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Since the iPhone's debut in 2007, smartphones -- and later, tablets -- have become so commonplace that any phone that is, well, just a phone seems as antiquated as a horse and buggy. For consumers, the question has evolved from "What's a smartphone?" to "What smartphone do you have?" And for manufacturers, who were long stereotyped as technophobes, the question is changing from "What use do we have for mobile manufacturing?" to "What can we do with mobile computing next?"
Nothing worth having comes easy, however, and that rings true for manufacturers looking to adopt mobile ERP and other enterprise applications into their daily operations. There is often a steep learning curve to navigate, especially when it comes to using mobile devices on the shop floor. There are also standardization issues and security risks associated with making the move to mobile. To that end, here are some common mobile manufacturing best practices that your IT department should know.
An important cornerstone of your mobile ERP strategy should be standardizing your mobile platform. Having multiple operating systems running can cause integration, storage and data issues for mobile platforms. Another important component is simplifying mobile applications across sites. Running different versions of the same software can cause many problems, especially if an organization manufactures products with exacting standards. Network connectivity is another essential factor. You should be sure to investigate connectivity -- especially connection speed, quality of service, throughput and reliability -- because connectivity issues could derail the entire mobile ERP deployment.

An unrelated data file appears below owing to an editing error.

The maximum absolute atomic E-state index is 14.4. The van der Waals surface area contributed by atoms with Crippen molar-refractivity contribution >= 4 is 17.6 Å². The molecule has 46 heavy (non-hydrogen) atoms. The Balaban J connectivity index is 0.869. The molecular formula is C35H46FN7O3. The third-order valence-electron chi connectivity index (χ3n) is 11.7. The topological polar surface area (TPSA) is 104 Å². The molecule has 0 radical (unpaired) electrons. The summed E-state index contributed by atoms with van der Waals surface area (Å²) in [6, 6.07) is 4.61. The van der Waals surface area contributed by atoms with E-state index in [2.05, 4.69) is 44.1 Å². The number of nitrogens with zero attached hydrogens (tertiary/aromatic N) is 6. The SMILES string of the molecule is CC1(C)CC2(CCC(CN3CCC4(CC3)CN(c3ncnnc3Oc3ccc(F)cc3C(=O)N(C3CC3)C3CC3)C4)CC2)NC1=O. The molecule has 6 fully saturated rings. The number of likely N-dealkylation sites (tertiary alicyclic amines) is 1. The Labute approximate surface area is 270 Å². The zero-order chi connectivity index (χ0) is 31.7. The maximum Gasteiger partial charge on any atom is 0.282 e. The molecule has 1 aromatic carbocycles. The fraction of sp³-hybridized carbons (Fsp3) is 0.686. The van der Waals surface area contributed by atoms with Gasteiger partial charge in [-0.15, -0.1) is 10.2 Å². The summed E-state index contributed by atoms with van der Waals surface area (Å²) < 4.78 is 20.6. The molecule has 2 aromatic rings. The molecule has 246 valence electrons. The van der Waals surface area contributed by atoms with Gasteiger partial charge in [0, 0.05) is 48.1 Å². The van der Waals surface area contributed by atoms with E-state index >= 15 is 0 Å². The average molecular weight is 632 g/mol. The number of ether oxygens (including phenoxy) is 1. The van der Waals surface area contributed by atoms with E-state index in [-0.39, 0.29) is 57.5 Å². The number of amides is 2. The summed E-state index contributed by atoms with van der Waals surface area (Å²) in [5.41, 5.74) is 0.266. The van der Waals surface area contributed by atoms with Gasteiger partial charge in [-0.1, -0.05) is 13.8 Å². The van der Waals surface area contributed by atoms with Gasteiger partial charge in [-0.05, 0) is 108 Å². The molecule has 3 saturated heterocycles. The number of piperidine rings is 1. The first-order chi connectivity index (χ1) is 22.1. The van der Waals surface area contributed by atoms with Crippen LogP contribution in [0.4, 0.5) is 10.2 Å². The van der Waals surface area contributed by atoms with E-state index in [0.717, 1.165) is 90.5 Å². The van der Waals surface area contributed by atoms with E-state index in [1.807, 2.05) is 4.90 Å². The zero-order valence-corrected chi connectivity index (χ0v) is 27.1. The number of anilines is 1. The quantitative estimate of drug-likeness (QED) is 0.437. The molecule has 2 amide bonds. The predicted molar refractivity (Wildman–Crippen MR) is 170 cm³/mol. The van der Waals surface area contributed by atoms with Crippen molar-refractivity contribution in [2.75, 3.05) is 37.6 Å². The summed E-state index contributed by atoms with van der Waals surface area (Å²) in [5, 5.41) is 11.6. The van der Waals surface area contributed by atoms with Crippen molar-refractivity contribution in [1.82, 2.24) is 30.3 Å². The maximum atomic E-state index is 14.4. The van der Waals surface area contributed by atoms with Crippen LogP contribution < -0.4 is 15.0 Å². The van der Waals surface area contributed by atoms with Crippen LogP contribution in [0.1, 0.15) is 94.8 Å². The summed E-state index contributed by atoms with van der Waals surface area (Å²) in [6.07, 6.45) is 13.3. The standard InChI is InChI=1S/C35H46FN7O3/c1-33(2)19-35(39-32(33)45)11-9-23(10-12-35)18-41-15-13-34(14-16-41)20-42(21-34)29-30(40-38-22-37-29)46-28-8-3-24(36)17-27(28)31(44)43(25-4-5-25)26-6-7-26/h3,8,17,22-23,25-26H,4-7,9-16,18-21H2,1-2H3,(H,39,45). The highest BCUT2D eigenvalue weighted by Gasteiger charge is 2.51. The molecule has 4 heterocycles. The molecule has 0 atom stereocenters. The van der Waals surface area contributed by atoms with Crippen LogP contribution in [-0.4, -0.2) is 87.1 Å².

As for choosing and using manufacturing mobile applications as part of your move to mobile manufacturing, one key to success in this area is doing the work to understand users. This can enable you to create easier-to-use technology that truly solves employees' problems and, in turn, the company's. Another key is implementing for the best internal fit. IT decision makers in an array of companies -- from textile mills to chemical manufacturing -- must identify where in the company mobile will best serve the business. And last, but certainly not least, there is security: No mobile implementation plan should be without a clear-eyed focus on security and strategies to proactively address issues.
Addressing all these issues is a tall order, but the payoffs are worth it. Indeed, mobile manufacturing can give manufacturers a competitive edge not previously available.
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